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On our way back down to Cottonwood Lake we encountered some locals.

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The route back to Broken Hand pass was uneventful – as well was the route to the base of the east and west gullies leading up to the Needle. Once in the gullies is where things started to get interesting.

The standard route description talks about entering the east gulley then traversing over to the west gulley. We had maps, we had descriptions and we had photos... On the way up we looked and looked but we didn’t find a clear cross-over from one gulley to the other. So, ultimately we stayed with the east gulley all the way to the ridge, turned left and headed for the summit.

Crazy rock encountered in the gullies.

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On the way up, both the time of day and the sky getting darker was becoming more and more of a concern. We checked ourselves to make sure we weren’t letting summit fever cloud our judgment about continuing on. Making an educated guess that the weather would hold we continued on to the summit.

Made it – summit #2 for the day – on top of Crestone Needle!

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The smile belies my nervousness of getting up to, and now having to get down from, the Needle.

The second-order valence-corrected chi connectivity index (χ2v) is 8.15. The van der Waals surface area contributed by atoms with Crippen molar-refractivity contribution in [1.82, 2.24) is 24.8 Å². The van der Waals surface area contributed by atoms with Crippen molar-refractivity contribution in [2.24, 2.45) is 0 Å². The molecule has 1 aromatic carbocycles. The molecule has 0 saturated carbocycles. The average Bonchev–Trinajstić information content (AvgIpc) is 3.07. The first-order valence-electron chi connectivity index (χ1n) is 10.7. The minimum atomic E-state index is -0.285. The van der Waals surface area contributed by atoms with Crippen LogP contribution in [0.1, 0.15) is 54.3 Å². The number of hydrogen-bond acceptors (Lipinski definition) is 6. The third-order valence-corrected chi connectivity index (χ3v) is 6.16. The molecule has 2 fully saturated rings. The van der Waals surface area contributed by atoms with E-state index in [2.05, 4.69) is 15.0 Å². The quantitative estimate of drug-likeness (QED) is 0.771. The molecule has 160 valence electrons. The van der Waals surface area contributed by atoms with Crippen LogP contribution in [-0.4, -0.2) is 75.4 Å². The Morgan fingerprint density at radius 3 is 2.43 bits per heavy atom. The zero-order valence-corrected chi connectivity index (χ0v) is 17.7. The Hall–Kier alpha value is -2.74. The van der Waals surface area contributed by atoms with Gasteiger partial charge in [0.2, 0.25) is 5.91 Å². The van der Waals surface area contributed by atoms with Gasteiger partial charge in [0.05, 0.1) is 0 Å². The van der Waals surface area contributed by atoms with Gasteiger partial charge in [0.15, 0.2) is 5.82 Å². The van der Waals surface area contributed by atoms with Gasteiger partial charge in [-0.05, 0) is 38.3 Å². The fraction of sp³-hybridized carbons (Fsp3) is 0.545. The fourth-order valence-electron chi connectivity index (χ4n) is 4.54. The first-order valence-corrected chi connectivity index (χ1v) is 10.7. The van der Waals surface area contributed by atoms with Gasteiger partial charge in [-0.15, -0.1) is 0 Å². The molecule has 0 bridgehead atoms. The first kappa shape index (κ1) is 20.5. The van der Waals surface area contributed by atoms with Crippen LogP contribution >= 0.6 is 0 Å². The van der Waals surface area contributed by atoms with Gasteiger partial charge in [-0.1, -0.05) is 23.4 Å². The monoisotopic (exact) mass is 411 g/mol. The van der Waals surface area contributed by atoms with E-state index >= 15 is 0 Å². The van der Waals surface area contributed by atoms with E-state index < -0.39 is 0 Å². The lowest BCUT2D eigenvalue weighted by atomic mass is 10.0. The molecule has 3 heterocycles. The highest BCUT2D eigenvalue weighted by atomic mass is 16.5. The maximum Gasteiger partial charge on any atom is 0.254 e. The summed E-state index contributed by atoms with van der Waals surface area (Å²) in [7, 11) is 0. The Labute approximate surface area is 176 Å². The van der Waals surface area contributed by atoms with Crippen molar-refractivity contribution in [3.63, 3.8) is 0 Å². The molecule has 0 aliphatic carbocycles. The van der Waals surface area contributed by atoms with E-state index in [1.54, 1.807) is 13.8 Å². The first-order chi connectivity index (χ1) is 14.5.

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We summitted far later than I am usually comfortable with – roughly 4 pm – had a quick snack, snapped a few photos and were off to head back to the relative safety of lower elevations and our prime campsite.

A look down at the chaos of the gullies!

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We had read about a 70 foot drop-off at the bottom of the west gulley that climbers typically belay from. We knew we were in trouble when we reached the bottom of a gulley and found climber’s webbing and secured ropes. Back-tracking we finally did find a way to cross between the two gullies, but in our case it was sheer dumb-luck.

Getting back down into the valley below Broken Hand pass we encountered an ominous sign.

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Still… having made it back to camp safely after summitting both Crestone Peak and Needle (12+ hours round trip) and with a night of good sleep and a few solid meals in our bellies we found we were able to get back a light-hearted mood before leaving this beautiful area.

Stuffy says so long…

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Thumbnails for uploaded photos (click to open slideshow):
 


  • Comments or Questions (4)
GoCougs


Great job     2011-08-22 20:59:57
I like the hat too. Did you go to SDSU?


hberry



Round Trip Time     2011-08-23 09:40:15
Do you know your total time round trip? Trying to judge what I can get done in a day.


Presto


Big Horn Sheep ...     2011-08-23 11:10:14
In Image #17 ... ... common mistake (mountain goats are those white critters). Looks like you had a beautiful day. Thanks for posting. Happy trails!


BirdMan


Thanks for the Comments     2011-08-25 20:44:15
My wife (and a lot of her family) went to SDSU - so that's the connection.

I'm sorry to say our total round trip was just over 12 hours from our South Colony Lakes campsite and back. We really got tied up in the Needle. I suppose if I have any advice about the Needle route it's if you're in doubt just stay in the Easy gulley and just go for it. The route is never too bad in the East Gulley.